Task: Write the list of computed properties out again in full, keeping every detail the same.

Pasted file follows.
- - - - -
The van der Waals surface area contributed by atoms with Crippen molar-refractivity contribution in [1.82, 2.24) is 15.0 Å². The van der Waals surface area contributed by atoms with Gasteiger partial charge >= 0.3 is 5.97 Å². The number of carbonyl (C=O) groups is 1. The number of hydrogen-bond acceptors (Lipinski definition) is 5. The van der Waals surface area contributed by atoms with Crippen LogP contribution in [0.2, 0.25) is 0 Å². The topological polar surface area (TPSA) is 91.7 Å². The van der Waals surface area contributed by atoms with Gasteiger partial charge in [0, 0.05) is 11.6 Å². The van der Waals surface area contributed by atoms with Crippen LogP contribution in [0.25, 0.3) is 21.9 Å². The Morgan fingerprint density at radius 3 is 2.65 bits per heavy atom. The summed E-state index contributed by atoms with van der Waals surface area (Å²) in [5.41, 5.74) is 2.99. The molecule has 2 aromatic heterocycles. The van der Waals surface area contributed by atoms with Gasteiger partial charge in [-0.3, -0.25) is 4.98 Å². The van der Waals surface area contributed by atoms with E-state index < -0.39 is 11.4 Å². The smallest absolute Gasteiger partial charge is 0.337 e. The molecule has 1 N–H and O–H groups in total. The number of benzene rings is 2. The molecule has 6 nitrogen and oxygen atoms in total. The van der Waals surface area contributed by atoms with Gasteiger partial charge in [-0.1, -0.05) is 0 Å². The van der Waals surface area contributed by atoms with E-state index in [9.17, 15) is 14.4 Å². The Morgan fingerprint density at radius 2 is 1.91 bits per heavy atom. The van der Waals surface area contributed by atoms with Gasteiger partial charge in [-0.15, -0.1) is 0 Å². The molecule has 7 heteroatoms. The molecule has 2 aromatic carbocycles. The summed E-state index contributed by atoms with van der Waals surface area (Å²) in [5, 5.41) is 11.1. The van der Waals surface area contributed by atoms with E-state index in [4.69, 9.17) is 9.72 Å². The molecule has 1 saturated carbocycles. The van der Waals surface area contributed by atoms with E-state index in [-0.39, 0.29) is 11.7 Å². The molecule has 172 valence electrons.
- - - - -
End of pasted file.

The van der Waals surface area contributed by atoms with Crippen molar-refractivity contribution in [1.82, 2.24) is 15.0 Å². The van der Waals surface area contributed by atoms with Gasteiger partial charge >= 0.3 is 5.97 Å². The number of carbonyl (C=O) groups is 1. The number of hydrogen-bond acceptors (Lipinski definition) is 5. The van der Waals surface area contributed by atoms with Crippen LogP contribution in [0.2, 0.25) is 0 Å². The topological polar surface area (TPSA) is 91.7 Å². The van der Waals surface area contributed by atoms with Gasteiger partial charge in [0, 0.05) is 11.6 Å². The van der Waals surface area contributed by atoms with Crippen LogP contribution in [0.25, 0.3) is 21.9 Å². The Morgan fingerprint density at radius 3 is 2.65 bits per heavy atom. The summed E-state index contributed by atoms with van der Waals surface area (Å²) in [5.41, 5.74) is 2.99. The molecule has 2 aromatic heterocycles. The van der Waals surface area contributed by atoms with Gasteiger partial charge in [-0.3, -0.25) is 4.98 Å². The van der Waals surface area contributed by atoms with E-state index < -0.39 is 11.4 Å². The smallest absolute Gasteiger partial charge is 0.337 e. The molecule has 1 N–H and O–H groups in total. The number of benzene rings is 2. The molecule has 6 nitrogen and oxygen atoms in total. The van der Waals surface area contributed by atoms with Gasteiger partial charge in [-0.1, -0.05) is 0 Å². The van der Waals surface area contributed by atoms with E-state index in [9.17, 15) is 14.4 Å². The Morgan fingerprint density at radius 2 is 1.91 bits per heavy atom. The van der Waals surface area contributed by atoms with Gasteiger partial charge in [-0.15, -0.1) is 0 Å². The molecule has 7 heteroatoms. The molecule has 2 aromatic carbocycles. The summed E-state index contributed by atoms with van der Waals surface area (Å²) in [5, 5.41) is 11.1. The van der Waals surface area contributed by atoms with E-state index in [4.69, 9.17) is 9.72 Å². The molecule has 1 saturated carbocycles. The van der Waals surface area contributed by atoms with E-state index in [-0.39, 0.29) is 11.7 Å². The molecule has 172 valence electrons.